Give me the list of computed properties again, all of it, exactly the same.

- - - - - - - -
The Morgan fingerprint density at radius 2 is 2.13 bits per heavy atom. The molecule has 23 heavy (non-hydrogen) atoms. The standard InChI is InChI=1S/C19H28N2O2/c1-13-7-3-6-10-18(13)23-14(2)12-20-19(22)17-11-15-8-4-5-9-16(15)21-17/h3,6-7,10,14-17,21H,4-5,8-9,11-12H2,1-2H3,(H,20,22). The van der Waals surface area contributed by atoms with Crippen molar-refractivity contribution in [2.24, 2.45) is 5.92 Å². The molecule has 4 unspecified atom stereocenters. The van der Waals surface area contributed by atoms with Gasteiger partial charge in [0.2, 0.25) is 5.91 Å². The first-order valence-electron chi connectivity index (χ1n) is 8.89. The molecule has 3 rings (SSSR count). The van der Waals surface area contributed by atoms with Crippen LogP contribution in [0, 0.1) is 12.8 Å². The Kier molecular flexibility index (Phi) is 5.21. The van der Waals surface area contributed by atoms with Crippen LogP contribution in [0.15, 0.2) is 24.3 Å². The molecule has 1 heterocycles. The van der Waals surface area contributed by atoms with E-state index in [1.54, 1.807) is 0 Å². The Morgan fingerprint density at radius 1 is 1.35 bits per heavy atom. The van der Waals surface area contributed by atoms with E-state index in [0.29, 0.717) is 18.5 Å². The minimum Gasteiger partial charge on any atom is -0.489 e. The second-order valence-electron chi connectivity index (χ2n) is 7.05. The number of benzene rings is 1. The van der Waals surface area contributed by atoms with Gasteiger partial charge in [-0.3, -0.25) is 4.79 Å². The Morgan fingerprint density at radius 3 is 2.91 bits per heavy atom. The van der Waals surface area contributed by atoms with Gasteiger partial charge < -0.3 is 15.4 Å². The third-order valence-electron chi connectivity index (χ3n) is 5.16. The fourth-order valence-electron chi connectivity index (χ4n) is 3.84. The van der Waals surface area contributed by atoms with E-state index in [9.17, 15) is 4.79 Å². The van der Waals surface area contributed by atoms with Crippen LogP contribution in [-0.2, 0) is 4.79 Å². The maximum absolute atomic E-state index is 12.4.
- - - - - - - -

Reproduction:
The Morgan fingerprint density at radius 2 is 2.13 bits per heavy atom. The molecule has 23 heavy (non-hydrogen) atoms. The standard InChI is InChI=1S/C19H28N2O2/c1-13-7-3-6-10-18(13)23-14(2)12-20-19(22)17-11-15-8-4-5-9-16(15)21-17/h3,6-7,10,14-17,21H,4-5,8-9,11-12H2,1-2H3,(H,20,22). The van der Waals surface area contributed by atoms with Crippen molar-refractivity contribution in [2.24, 2.45) is 5.92 Å². The molecule has 4 unspecified atom stereocenters. The van der Waals surface area contributed by atoms with Gasteiger partial charge in [0.2, 0.25) is 5.91 Å². The first-order valence-electron chi connectivity index (χ1n) is 8.89. The molecule has 3 rings (SSSR count). The van der Waals surface area contributed by atoms with Crippen LogP contribution in [0, 0.1) is 12.8 Å². The Kier molecular flexibility index (Phi) is 5.21. The van der Waals surface area contributed by atoms with Crippen LogP contribution in [0.15, 0.2) is 24.3 Å². The molecule has 1 heterocycles. The van der Waals surface area contributed by atoms with E-state index in [1.54, 1.807) is 0 Å². The Morgan fingerprint density at radius 1 is 1.35 bits per heavy atom. The van der Waals surface area contributed by atoms with E-state index in [0.29, 0.717) is 18.5 Å². The minimum Gasteiger partial charge on any atom is -0.489 e. The second-order valence-electron chi connectivity index (χ2n) is 7.05. The number of benzene rings is 1. The van der Waals surface area contributed by atoms with Gasteiger partial charge in [-0.3, -0.25) is 4.79 Å². The Morgan fingerprint density at radius 3 is 2.91 bits per heavy atom. The van der Waals surface area contributed by atoms with Gasteiger partial charge < -0.3 is 15.4 Å². The third-order valence-electron chi connectivity index (χ3n) is 5.16. The fourth-order valence-electron chi connectivity index (χ4n) is 3.84. The van der Waals surface area contributed by atoms with E-state index in [9.17, 15) is 4.79 Å². The van der Waals surface area contributed by atoms with Crippen LogP contribution in [-0.2, 0) is 4.79 Å². The maximum absolute atomic E-state index is 12.4.